Harbinger Consultants

Creative Sustainability :: Place, People, Product, Potential, Partnership + Pollinating

2015 | The year begins

Happy New Year! We hope you enjoyed a relaxing holiday and festive season. We are feeling positive and bouyant about 2015 with new projects and initiatives already taking shape.

First up, we are developing a planning workshop for a community based organisation that promotes physical and emotional wellbeing. The workshop applies a Theory of Change (TOC) approach that is focused on outcomes and impact. TOC is an approach to strategy that ‘defines all building blocks required to bring about a given long-term goal’. It involves a collaborative approach that maps a pathway for change and develops a roadmap to achieve high level goals. It is about developing a strategic approach to impact rather than developing ‘a plan’.

As a roadmap for action, the TOC is highly attentive to the why, how and what of an organisation’s activity. It recognises that to be successful, organisations that seek to have impact, need to focus outcomes. As a participatory process, TOC captures all voices in an organisation. The process we are designing will engage both the Board and membership with a view articulating long term goals and developing links between outcomes and interventions. A key focus of the process is defining causal links between outcomes and the conditions required to attain those outcomes.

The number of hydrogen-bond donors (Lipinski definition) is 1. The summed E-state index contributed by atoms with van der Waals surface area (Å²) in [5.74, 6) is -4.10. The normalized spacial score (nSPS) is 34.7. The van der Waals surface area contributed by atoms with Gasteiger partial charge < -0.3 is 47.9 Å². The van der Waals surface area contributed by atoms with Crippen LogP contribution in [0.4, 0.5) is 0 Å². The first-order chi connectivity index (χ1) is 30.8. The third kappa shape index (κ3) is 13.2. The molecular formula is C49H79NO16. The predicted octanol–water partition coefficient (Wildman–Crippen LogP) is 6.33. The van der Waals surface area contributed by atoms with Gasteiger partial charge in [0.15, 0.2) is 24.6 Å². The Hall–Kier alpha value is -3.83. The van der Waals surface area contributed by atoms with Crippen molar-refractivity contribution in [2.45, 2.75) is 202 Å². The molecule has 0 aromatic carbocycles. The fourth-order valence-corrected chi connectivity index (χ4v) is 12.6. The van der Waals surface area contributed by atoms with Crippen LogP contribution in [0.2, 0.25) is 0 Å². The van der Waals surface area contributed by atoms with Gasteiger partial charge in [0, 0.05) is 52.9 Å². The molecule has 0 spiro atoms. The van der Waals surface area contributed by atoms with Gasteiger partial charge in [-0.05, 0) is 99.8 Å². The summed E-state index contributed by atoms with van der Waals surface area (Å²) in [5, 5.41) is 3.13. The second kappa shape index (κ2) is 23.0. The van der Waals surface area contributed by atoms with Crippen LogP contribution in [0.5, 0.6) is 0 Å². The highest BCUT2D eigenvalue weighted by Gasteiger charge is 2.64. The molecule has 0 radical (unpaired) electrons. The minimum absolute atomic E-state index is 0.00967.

In thinking about strategy, we particularly like this description:

A good strategy has an essential logical structure that I call the kernel. The kernel of a strategy contains three elements: a diagnosis, a guiding policy, and coherent action. The guiding policy specifies the approach to dealing with the obstacles called out in the diagnosis. It is like a signpost, marking the direction forward but not defining the details of the trip. Coherent actions are feasible coordinated policies, resource commitments, and actions designed to carry out the guiding policy.
Good Strategy Bad Strategy: The Difference and Why It Matters by Richard Rumelt

Theory of Change requires participants to be clear about long term goals, identify measurable indicators of success, and formulate interventions to achieve goals. This includes attention on assumptions and barriers with a view to rethinking and responding to contextual conditions with a view to enabling emergent and adaptive strategy. Our approach to facilitation endeavours to be open, generative and creative with the intention of harnessing the collective intelligence of all participants.

More information and resources about Theory of Change is available online from the Center for Theory of Change.

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